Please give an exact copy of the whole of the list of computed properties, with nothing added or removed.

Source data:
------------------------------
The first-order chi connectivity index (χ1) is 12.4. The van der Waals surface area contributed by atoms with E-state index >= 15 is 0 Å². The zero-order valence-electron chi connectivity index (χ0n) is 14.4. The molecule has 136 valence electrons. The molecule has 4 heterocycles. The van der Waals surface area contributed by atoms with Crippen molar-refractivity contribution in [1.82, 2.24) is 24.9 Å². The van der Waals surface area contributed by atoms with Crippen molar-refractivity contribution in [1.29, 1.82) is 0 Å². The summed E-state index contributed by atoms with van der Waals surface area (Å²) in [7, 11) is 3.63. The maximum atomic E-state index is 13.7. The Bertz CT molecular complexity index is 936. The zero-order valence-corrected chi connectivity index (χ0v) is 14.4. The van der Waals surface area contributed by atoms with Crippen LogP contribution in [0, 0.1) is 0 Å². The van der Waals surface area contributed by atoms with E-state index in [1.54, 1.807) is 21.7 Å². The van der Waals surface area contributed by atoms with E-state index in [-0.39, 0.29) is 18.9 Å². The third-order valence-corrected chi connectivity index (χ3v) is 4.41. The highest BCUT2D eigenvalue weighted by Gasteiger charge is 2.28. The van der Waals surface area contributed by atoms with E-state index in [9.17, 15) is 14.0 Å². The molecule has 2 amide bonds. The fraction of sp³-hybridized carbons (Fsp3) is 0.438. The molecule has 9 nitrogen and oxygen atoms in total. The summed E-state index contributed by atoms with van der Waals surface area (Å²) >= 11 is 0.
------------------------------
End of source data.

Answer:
The first-order chi connectivity index (χ1) is 12.4. The van der Waals surface area contributed by atoms with E-state index >= 15 is 0 Å². The zero-order valence-electron chi connectivity index (χ0n) is 14.4. The molecule has 136 valence electrons. The molecule has 4 heterocycles. The van der Waals surface area contributed by atoms with Crippen molar-refractivity contribution in [1.82, 2.24) is 24.9 Å². The van der Waals surface area contributed by atoms with Crippen molar-refractivity contribution in [1.29, 1.82) is 0 Å². The summed E-state index contributed by atoms with van der Waals surface area (Å²) in [7, 11) is 3.63. The maximum atomic E-state index is 13.7. The Bertz CT molecular complexity index is 936. The zero-order valence-corrected chi connectivity index (χ0v) is 14.4. The van der Waals surface area contributed by atoms with Crippen LogP contribution in [0, 0.1) is 0 Å². The van der Waals surface area contributed by atoms with E-state index in [1.54, 1.807) is 21.7 Å². The van der Waals surface area contributed by atoms with E-state index in [-0.39, 0.29) is 18.9 Å². The third-order valence-corrected chi connectivity index (χ3v) is 4.41. The highest BCUT2D eigenvalue weighted by Gasteiger charge is 2.28. The van der Waals surface area contributed by atoms with E-state index in [9.17, 15) is 14.0 Å². The molecule has 2 amide bonds. The fraction of sp³-hybridized carbons (Fsp3) is 0.438. The molecule has 9 nitrogen and oxygen atoms in total. The summed E-state index contributed by atoms with van der Waals surface area (Å²) >= 11 is 0.